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THE THANKSGIVING VISITOR (Excerpt)

by Truman Capote

…spring housecleaning…always preceded the Thanksgiving assembly…We polished the parlor furniture, the piano, the black curio cabinet…the formal walnut rockers and florid Biedermeier pieces — rubbed them with lemon-scented wax until the place was shining as lemon skin and smelled like a citrus grove. Curtains were laundered and rehung, pillows punched, rugs beaten; wherever one glanced, dust motes and tiny feathers drifted in the sparkling November light sifting through the tall rooms. Poor Queenie was relegated to the kitchen, for fear she might leave a stray hair, perhaps a flea, in the more dignified areas of the house.

The most delicate task was preparing the napkins and tablecloths that would decorate the dining room. The linen had belonged to my friend’s mother, who had received it as a wedding gift; though it had been used only once or twice a year, say two hundred times in the past eighty years, nevertheless it was eighty years old, and mended patches and freckled discolorations were apparent. Probably it had not been a fine material to begin with, but Miss Sook treated it as though it had been woven by golden hands on heavenly looms. “My mother said, ‘The day may come when all we can offer is well water and cold cornbread, but at least we’ll be able to serve it on a table set with proper linen.’”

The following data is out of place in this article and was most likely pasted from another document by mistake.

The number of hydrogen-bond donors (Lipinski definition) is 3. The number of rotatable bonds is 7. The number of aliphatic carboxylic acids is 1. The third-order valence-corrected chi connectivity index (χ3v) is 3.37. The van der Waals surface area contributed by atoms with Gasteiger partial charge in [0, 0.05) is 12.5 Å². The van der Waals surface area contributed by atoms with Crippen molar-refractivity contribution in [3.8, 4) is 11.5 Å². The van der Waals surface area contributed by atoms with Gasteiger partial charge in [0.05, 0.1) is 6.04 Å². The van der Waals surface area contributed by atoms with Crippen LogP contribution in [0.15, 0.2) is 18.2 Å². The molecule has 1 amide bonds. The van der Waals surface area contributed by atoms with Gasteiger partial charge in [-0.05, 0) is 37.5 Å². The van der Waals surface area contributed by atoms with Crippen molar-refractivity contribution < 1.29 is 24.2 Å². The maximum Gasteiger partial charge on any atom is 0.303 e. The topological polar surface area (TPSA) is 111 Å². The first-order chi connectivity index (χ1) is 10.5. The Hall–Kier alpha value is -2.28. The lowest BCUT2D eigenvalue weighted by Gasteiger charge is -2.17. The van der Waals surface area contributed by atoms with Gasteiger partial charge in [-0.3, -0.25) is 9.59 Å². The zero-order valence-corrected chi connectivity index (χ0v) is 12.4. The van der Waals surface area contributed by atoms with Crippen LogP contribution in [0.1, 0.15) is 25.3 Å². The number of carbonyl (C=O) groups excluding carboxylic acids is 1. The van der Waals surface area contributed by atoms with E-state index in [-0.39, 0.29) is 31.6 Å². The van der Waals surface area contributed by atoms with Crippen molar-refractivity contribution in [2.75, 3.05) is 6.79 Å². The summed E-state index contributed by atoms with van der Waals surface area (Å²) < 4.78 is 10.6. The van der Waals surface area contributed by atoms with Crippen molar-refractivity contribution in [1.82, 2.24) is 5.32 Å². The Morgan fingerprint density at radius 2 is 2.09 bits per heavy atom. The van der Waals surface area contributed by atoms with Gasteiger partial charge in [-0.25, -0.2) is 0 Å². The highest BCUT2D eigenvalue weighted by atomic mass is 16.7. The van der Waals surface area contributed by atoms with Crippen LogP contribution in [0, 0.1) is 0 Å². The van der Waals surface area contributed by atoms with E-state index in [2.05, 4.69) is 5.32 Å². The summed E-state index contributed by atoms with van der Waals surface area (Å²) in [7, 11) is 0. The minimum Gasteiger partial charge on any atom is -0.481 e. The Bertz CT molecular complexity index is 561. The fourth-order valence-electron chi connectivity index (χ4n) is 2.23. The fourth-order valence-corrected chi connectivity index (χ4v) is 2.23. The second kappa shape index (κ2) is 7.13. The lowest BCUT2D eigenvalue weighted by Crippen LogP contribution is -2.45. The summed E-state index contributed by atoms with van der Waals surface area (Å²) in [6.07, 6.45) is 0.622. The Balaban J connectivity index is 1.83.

…”Chrysanthemums,” my friend commented as we moved through our garden stalking flower-show blossoms with decapitating shears, “are like lions. Kingly characters. I always expect them to spring. To turn on me with a growl and a roar.”

…I always knew just what she meant, and in this instance the whole idea of it, the notion of lugging all those growling gorgeous roaring lions into the house and caging them in tacky vases (our final decorative act on Thanksgiving Eve) made us so giggly and giddy and stupid we were soon out of breath.

…A lively day, that Thanksgiving. Lively with on-and-off showers and abrupt sky clearings accompanied by thrusts of raw sun and sudden bandit winds snatching autumn’s leftover leaves…